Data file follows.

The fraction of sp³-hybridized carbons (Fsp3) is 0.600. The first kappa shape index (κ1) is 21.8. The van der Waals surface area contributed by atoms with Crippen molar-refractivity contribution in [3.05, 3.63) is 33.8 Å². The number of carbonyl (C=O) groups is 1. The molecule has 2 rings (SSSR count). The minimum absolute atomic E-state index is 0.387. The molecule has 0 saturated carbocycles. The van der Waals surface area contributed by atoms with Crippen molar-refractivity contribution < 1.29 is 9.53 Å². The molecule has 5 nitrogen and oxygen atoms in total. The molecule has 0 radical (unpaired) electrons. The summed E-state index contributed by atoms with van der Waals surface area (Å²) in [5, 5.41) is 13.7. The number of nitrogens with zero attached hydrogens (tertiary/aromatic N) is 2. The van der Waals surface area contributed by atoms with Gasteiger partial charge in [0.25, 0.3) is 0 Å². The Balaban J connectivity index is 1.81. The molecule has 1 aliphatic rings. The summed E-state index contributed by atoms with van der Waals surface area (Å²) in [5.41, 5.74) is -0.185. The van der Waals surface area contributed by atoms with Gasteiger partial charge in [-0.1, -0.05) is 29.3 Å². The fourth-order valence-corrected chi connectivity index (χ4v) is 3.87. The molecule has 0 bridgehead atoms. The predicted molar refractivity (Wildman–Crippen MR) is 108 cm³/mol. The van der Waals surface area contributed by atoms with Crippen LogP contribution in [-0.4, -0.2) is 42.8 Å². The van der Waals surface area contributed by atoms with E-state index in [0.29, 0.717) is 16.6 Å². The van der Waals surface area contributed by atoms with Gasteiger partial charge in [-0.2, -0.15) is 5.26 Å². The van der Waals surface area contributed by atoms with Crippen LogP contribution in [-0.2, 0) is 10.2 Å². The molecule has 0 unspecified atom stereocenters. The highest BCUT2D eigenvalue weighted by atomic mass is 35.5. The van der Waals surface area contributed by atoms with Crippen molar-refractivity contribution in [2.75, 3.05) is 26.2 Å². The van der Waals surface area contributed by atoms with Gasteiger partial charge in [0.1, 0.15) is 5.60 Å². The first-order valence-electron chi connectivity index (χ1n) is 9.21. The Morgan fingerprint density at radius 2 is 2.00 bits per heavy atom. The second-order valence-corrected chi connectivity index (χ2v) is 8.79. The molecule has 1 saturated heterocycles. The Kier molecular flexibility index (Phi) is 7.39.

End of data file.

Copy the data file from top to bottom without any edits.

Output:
The fraction of sp³-hybridized carbons (Fsp3) is 0.600. The first kappa shape index (κ1) is 21.8. The van der Waals surface area contributed by atoms with Crippen molar-refractivity contribution in [3.05, 3.63) is 33.8 Å². The number of carbonyl (C=O) groups is 1. The molecule has 2 rings (SSSR count). The minimum absolute atomic E-state index is 0.387. The molecule has 0 saturated carbocycles. The van der Waals surface area contributed by atoms with Crippen molar-refractivity contribution < 1.29 is 9.53 Å². The molecule has 5 nitrogen and oxygen atoms in total. The molecule has 0 radical (unpaired) electrons. The summed E-state index contributed by atoms with van der Waals surface area (Å²) in [5, 5.41) is 13.7. The number of nitrogens with zero attached hydrogens (tertiary/aromatic N) is 2. The van der Waals surface area contributed by atoms with Gasteiger partial charge in [0.25, 0.3) is 0 Å². The Balaban J connectivity index is 1.81. The molecule has 1 aliphatic rings. The summed E-state index contributed by atoms with van der Waals surface area (Å²) in [5.41, 5.74) is -0.185. The van der Waals surface area contributed by atoms with Gasteiger partial charge in [-0.1, -0.05) is 29.3 Å². The fourth-order valence-corrected chi connectivity index (χ4v) is 3.87. The molecule has 0 bridgehead atoms. The predicted molar refractivity (Wildman–Crippen MR) is 108 cm³/mol. The van der Waals surface area contributed by atoms with Crippen LogP contribution in [-0.4, -0.2) is 42.8 Å². The van der Waals surface area contributed by atoms with E-state index in [0.29, 0.717) is 16.6 Å². The van der Waals surface area contributed by atoms with Gasteiger partial charge in [-0.2, -0.15) is 5.26 Å². The van der Waals surface area contributed by atoms with Crippen LogP contribution in [-0.2, 0) is 10.2 Å². The molecule has 0 unspecified atom stereocenters. The highest BCUT2D eigenvalue weighted by atomic mass is 35.5. The van der Waals surface area contributed by atoms with Crippen molar-refractivity contribution in [2.75, 3.05) is 26.2 Å². The van der Waals surface area contributed by atoms with Gasteiger partial charge in [0.1, 0.15) is 5.60 Å². The first-order valence-electron chi connectivity index (χ1n) is 9.21. The Morgan fingerprint density at radius 2 is 2.00 bits per heavy atom. The second-order valence-corrected chi connectivity index (χ2v) is 8.79. The molecule has 1 saturated heterocycles. The Kier molecular flexibility index (Phi) is 7.39.